For a United Methodist theologian from Germany, an invitation to a U.S. forum for educators on interfaith cooperation and community service came at an opportune time.
The current European refugee crisis calls for an interfaith response, said the Rev. Achim Härtner, the E. Stanley Jones Professor of Evangelism and Christian Education at Reutlingen School of Theology.
Härtner was one of 50 international guests from 24 countries invited, for the first time, to join more than 450 students and staff from U.S. colleges and universities at the “Fifth President’s Interfaith and Community Service Campus Challenge” held Sept. 9-11 in Washington.
“With conferences like this one, everybody wins,” he told United Methodist News Service in an email following the event. As participants share their experiences with their peers in their home settings, he added, “an initiative becomes a movement.”
In a videotaped welcome, President Barack Obama reminded the gathering that “one of the things that makes America great is while we’re free to hold different religious beliefs, we all agree that together we can make a difference.”
The international participants agreed. “Interfaith cooperation for the common good is not an option, but a must in our day and age,” Härtner said.
Seeking international input
His invitation to the gathering came from the Rev. Kenneth Bedell — a United Methodist minister currently serving at the U.S. Department of Education. Bedell was on the faculty of United Theological Seminary in Dayton, Ohio, when Härtner was a student there.
A year ago, Melissa Rogers, director of the White House Office of Faith-based and Neighborhood Partnerships, asked about including a global dimension to the President’s Campus Challenge event.
After holding meetings in Los Angeles, Chicago and New York, Bedell said, a “clear consensus” developed to invite “people from around the world who are developing opportunities for students in seminaries, colleges, and universities to have interfaith service experiences.”
Fundraising would be necessary to support selected international participants and insure broad representation. The Rev. Bud Heckman, a United Methodist clergyman who works for the International Shinto Foundation, connected the foundation with other funders to sponsor at least 30 international attendees at the 2015 gathering.
Hartford Seminary and the Berkley Center at Georgetown University were recruited to make arrangements for foreign guests, Bedell said.
Härtner said the “urgent need” for religious cooperation in community service was emphasized in lectures and panel discussions at Howard University and Georgetown University as well as receptions in the White House and Turkish Embassy.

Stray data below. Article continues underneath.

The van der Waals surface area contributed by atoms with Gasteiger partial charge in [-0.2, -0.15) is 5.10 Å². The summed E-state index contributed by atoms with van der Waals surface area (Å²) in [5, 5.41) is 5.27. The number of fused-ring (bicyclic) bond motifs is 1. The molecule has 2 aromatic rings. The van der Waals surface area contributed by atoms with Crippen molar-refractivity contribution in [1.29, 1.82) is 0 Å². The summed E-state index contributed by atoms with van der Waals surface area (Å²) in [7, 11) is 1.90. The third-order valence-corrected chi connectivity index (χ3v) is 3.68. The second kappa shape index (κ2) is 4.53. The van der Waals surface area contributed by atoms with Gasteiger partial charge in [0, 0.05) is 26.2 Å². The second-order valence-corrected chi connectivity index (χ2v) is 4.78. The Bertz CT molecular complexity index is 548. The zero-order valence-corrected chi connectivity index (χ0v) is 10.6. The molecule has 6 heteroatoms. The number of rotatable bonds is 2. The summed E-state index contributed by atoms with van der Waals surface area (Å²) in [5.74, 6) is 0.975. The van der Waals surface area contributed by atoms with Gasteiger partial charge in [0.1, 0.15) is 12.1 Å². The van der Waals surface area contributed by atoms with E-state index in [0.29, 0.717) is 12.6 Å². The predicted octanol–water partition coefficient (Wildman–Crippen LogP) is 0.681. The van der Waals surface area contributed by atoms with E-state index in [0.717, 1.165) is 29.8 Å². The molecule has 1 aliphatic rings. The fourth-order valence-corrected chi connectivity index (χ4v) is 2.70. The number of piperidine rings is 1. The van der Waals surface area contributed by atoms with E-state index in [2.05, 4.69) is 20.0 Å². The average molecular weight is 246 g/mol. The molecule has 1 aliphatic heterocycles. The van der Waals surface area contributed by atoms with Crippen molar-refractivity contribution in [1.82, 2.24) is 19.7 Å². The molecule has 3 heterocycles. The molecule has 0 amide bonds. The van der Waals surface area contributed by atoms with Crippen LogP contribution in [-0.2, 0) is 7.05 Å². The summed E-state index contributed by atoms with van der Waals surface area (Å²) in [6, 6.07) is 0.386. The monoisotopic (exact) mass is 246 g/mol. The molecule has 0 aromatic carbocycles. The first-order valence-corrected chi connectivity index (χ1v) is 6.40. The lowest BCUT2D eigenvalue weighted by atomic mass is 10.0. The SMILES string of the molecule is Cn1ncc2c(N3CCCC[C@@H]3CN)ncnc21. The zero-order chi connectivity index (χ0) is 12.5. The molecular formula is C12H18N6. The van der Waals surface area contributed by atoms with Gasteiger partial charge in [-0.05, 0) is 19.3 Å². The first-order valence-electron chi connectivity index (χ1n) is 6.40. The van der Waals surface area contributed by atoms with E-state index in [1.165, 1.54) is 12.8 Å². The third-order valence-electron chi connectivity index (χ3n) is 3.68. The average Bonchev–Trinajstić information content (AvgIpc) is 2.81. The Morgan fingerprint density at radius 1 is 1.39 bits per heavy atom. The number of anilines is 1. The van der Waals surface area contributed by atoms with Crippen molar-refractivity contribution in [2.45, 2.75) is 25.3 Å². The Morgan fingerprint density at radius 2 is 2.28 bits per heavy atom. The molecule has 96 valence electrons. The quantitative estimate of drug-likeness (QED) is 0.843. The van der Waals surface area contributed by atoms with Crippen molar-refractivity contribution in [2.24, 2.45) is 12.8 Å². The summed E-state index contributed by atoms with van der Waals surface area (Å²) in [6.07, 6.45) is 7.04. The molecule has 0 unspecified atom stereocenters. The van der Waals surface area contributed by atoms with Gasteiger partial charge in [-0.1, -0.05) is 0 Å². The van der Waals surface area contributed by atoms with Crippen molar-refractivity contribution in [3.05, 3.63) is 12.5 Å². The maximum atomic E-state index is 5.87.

The international guests appreciated the opportunity for mutual learning, understanding and networking, he added. “In our group, everyone was impressed by the far-reaching success of the president’s initiative on a national level within only four years. Extraordinary work has been done.”
Global migration a ‘key issue’
As a resident of Germany — where thousands of refugees have been streaming in since early summer — Härtner is well aware of the global migration crisis, which he said was “a key issue” in many discussions and conversations at the gathering.
“In my view, the streams of refugees will change the European continent more comprehensively and sustainably than the falling of the Iron Curtain in 1989,” he said. “We need a new paradigm for Europe that goes far beyond national interests and exclusion of others. This may take generations.”
The interfaith community “can set a signal in the right direction,” noted the professor, who leads his schools diversity department, simply by doing good and “talking encouragingly about it.”
The United Methodist Church’s position of “Open Hearts. Open Minds. Open Doors,” Härtner said, can be a guiding force for this new mission.
“As I hear from numerous congregations here and there, the crisis is often seen as being more than a crisis: a chance to share ‘faith expressing itself in love’ (Gal. 5,6 NIV) in a Wesleyan spirit.”
Making connections at home
In Härtner’s Reutlingen community, a Monday night interfaith prayer service in the city center over a three-month period in 2015 drew an average of 100 participants from the Jewish, Muslim, Christian and Bahai’i communities, a success that he would like to see continued.
The local United Methodist congregation opened a Friday afternoon meeting point for refugees last April, he said, and students and professors from the theological school have offered German language and culture courses for refugees since early summer.
The Reutlingen School of Theology has established a new lecturer’s position on “intercultural communication” and is initiating a new study track, “Christian spirituality in an interfaith perspective,” in 2016.
Upcoming events at the school include a public discussion on xenophobia, the fear or hatred of people from other countries, in early November, and a day of interreligious dialogue and theological reflection in October 2016.
An “open concern,” Härtner explained, is how to include non-believers “since the motherland of Reformation is becoming more and more secularized, alongside with other countries in Central Europe.”
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